PAYG Tax System
The PAYG income tax system does not only capture salary earners, but also those with extra investment income and business income via quarterly tax notices.
We have recently had a number of concerned clients call us in regard to their large June 2016 tax instalment notices, due 28 July this year.
By way of explanation, the June notice is meant to capture all the income tax payable (or the anticipated final balance) for the previous year, 2016. This is received in advance and credited against the assessed tax when the 2016 Tax Return is lodged. Often these PAYG Tax notices generate soon after the lodging of the 2015 tax return when clients may still be paying off 2015 bills.
We completely understand that this double whammy of tax coming virtually concurrently can present cash flow problems for clients.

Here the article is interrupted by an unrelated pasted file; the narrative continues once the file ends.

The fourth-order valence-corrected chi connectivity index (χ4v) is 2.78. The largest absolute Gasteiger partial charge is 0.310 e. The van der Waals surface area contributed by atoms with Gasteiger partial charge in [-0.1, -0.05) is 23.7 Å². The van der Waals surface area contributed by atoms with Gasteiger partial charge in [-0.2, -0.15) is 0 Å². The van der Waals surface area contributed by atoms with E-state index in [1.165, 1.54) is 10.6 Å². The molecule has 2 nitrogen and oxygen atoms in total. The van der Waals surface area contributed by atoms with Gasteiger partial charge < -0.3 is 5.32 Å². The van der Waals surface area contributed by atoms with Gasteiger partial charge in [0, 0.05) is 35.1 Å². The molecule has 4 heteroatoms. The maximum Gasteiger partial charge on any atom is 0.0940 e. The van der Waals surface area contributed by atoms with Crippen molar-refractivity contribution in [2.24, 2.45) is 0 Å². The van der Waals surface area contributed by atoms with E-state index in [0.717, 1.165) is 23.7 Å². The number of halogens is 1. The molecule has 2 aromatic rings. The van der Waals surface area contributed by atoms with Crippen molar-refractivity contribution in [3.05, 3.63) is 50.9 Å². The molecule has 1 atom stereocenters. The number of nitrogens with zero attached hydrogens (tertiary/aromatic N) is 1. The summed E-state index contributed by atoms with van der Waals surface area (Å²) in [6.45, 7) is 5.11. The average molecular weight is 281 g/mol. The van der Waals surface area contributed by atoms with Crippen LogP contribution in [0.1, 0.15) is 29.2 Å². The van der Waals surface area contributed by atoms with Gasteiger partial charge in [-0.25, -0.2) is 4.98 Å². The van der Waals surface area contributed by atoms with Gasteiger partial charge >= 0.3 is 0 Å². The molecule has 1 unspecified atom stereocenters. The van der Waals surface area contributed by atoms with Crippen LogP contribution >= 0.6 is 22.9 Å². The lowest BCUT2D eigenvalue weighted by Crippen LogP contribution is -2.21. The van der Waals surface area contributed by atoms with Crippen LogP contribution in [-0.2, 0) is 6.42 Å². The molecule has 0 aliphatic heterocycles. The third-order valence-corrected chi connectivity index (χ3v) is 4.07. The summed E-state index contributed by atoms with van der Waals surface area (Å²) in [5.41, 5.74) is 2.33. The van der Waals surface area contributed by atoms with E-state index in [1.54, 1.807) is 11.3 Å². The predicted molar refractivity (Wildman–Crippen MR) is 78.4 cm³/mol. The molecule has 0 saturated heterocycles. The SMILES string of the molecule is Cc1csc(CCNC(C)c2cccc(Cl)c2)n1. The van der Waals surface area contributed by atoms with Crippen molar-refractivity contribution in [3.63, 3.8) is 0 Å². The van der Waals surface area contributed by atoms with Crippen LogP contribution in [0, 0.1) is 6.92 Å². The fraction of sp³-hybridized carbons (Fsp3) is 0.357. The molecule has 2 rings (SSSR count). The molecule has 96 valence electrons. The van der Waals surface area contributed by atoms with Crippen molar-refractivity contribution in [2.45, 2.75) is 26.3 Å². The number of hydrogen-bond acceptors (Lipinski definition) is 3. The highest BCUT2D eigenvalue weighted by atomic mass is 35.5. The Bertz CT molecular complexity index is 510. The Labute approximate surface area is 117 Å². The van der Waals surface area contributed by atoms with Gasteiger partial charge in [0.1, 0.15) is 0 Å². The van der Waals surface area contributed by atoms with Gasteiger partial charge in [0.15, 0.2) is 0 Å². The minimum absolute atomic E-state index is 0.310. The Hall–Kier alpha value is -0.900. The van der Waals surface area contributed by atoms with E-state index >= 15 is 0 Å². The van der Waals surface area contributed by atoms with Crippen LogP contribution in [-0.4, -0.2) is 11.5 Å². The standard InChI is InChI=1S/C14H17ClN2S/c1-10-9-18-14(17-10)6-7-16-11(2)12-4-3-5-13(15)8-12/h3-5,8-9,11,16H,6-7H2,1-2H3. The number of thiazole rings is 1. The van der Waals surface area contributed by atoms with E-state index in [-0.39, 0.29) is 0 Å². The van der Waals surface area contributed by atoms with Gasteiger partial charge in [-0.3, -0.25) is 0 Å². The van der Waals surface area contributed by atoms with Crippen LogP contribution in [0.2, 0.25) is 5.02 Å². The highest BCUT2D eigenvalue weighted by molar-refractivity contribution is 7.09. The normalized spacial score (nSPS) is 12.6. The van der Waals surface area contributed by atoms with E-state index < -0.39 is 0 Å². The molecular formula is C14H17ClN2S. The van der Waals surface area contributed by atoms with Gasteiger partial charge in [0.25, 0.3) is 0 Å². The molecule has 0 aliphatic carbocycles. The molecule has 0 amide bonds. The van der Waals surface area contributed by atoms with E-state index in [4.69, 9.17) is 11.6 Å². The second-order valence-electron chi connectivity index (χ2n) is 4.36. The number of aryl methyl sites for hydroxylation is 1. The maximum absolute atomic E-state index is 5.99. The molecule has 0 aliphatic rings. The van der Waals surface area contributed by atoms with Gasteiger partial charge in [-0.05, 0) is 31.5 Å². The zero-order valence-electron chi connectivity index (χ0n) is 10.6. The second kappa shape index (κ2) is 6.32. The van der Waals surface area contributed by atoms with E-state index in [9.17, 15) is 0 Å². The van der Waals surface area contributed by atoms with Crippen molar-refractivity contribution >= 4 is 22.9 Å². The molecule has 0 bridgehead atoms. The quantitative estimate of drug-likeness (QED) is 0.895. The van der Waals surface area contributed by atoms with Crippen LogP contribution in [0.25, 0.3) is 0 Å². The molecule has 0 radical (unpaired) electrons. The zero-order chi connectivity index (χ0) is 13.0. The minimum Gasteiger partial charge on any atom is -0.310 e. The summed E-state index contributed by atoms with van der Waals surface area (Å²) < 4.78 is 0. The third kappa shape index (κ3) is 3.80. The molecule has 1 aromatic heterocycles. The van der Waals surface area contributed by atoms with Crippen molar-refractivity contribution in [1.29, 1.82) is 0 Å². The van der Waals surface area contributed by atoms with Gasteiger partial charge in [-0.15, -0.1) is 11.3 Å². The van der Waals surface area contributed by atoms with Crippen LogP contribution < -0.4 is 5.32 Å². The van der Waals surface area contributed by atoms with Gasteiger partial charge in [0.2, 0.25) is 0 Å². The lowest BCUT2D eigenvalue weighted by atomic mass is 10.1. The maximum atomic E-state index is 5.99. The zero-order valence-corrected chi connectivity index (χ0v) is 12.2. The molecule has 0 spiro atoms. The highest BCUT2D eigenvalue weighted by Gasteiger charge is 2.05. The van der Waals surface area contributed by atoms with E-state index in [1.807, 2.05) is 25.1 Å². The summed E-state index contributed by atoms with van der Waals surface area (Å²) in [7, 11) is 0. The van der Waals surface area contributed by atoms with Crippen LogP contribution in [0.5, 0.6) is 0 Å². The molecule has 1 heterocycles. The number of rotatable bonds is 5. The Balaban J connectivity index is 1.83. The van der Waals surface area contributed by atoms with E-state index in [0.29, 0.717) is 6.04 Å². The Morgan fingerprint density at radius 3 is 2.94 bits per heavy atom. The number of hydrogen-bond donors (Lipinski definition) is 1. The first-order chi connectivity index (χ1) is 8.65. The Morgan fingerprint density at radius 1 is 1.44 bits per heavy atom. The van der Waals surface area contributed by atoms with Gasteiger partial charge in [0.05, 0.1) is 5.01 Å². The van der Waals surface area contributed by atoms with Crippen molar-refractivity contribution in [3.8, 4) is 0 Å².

So what can be done to manage your PAYG tax instalments?
- Firstly, review the amount of tax being asked for in the notice and check with your accountant whether this amount can be varied downward based upon what you know about your 2016 estimated income. It is essential though that any variation is lodged with the tax office prior to the due date of the notice.
- In the event the tax is due and payable, arrange a payment plan with the ATO to cover a reasonable time frame. In our experience the ATO can be reasonably generous with this and 12-month time frames are not uncommon.
As a final piece of bad news, beware that instalments to cover the 2016/2017 year can become due from the September Quarter onwards so this should be planned for.
I hope this information has been helpful in assisting you to understand the timing issues associated with tax payable on business and investment income.